School of Journalism and Mass Communication

On my third day in Spain, I learned about the expert pickpockets of Madrid. It wasn’t simply through Ibon’s sound advice to get a money belt or to sling packs in front of our bodies where we could see them. No, I had to learn the hard way. I’m blaming it on the fact that I’m from a town where we don’t even lock our bikes. I implicitly trust everybody. However, belief rarely lines up with reality and in less than a week abroad I found myself wallet-free. Still, I’m optimistic that not every lesson that day was lost on me. Before I was so swiftly and silently robbed, I absorbed some stories about Spain’s long and complicated history, which, on more than one occasion, involved miracles.

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I have been in Spain for roughly two weeks and have spent 25% of that time lost. Maybe this is an exaggeration since many of my meanderings, as Tolkien might say, were spent with intention. However, this was definitely not true of my first day. My first experience of feeling misplaced was immediately upon arriving in Madrid. The second (third, fourth and fifth ad infinitim) have been in Bilbao, a clean and beautiful city whose streets seem to snake like tributaries of the Mississippi river even though I’ve been told by everyone who lives here “it’s so small it is impossible to get lost.” In every Spanish city I have visited so far I’ve found it very easy to lose my way, and the only difference between my first day and today is that now I do it on purpose.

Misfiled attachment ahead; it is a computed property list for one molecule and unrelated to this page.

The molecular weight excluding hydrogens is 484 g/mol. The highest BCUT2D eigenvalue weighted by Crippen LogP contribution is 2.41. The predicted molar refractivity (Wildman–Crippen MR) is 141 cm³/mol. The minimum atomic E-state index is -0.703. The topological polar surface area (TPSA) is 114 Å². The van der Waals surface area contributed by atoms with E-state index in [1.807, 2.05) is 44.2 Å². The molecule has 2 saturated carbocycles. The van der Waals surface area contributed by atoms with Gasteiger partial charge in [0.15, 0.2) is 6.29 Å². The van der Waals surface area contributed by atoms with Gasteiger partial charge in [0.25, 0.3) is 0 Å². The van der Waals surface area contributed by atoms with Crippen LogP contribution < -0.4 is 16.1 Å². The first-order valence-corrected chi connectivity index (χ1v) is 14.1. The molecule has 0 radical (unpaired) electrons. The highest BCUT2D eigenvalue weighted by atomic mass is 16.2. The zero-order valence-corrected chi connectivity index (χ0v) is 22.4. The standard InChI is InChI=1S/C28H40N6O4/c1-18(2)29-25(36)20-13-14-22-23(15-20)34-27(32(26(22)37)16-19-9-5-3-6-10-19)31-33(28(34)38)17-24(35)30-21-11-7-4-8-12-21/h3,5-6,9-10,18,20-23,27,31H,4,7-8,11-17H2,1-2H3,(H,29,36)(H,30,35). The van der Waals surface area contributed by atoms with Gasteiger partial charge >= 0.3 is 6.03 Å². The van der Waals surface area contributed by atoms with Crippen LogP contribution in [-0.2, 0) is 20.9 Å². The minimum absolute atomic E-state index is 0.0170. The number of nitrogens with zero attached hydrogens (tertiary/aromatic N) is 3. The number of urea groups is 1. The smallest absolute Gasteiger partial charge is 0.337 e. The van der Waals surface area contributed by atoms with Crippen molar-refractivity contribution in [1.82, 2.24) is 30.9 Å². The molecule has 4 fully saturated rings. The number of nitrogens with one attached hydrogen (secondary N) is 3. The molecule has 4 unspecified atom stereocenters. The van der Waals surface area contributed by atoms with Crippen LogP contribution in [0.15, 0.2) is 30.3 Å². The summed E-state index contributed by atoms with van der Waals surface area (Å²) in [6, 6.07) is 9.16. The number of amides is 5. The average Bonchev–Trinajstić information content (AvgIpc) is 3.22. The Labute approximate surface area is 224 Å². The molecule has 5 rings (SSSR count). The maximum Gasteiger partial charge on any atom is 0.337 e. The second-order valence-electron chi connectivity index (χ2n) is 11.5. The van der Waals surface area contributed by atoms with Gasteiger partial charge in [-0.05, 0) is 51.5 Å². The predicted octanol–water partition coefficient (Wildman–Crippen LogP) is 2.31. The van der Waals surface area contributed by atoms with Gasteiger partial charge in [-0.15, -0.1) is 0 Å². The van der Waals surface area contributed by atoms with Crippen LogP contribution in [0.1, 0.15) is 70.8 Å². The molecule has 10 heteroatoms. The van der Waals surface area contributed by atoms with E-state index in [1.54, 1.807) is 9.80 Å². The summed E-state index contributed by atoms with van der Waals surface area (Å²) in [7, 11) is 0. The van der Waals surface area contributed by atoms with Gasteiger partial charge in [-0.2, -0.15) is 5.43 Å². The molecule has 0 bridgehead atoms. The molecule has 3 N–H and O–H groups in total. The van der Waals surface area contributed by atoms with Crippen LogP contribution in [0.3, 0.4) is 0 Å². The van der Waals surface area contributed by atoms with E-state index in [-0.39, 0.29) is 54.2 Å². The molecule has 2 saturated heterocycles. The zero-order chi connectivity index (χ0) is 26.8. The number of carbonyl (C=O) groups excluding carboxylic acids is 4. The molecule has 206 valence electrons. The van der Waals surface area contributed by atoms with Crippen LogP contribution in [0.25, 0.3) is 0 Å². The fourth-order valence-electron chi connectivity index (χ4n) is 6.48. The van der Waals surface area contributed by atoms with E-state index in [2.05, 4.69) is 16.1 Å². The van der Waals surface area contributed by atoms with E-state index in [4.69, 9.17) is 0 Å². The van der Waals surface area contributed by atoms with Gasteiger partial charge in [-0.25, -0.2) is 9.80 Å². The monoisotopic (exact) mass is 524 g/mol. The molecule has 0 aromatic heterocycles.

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After 28 hours in airports and airplanes – with little to no sleep – I made it not to home, but to a nice comfy hotel. Little did I know when I was buying my plane ticket home back in July that I would get caught in Iowa’s first big snowstorm of 2015. Had I gone back a day earlier or a day later, I would have gotten home just fine!

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Not only has she funded all of my travel expeditions we've gone on, but she's also one of the only people who knows me fully and knows how to deal with me at my best and worst times. That's the perfect travel companion, I think! She and I have been on a lot of expeditions, inside and outside the United States, with or without other family members or other friends, but I think no matter what we always have a fantastic time, and it's hard not to when you're sharing an experience with someone you love.

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It was a rainy and cold weekend for Thanksgiving this year, but that's probably nothing to the snow and cold poor Iowa got! Spending Thanksgiving here was definitely an experience, if only because there really wasn't an experience. Or we had to make our own experience, because while there is Black Friday here (completely commercialized), there is no Thanksgiving. Which makes complete sense, because Thanksgiving was all about the native Americans and pilgrims making friends (or so our kindergarten teachers tell us!).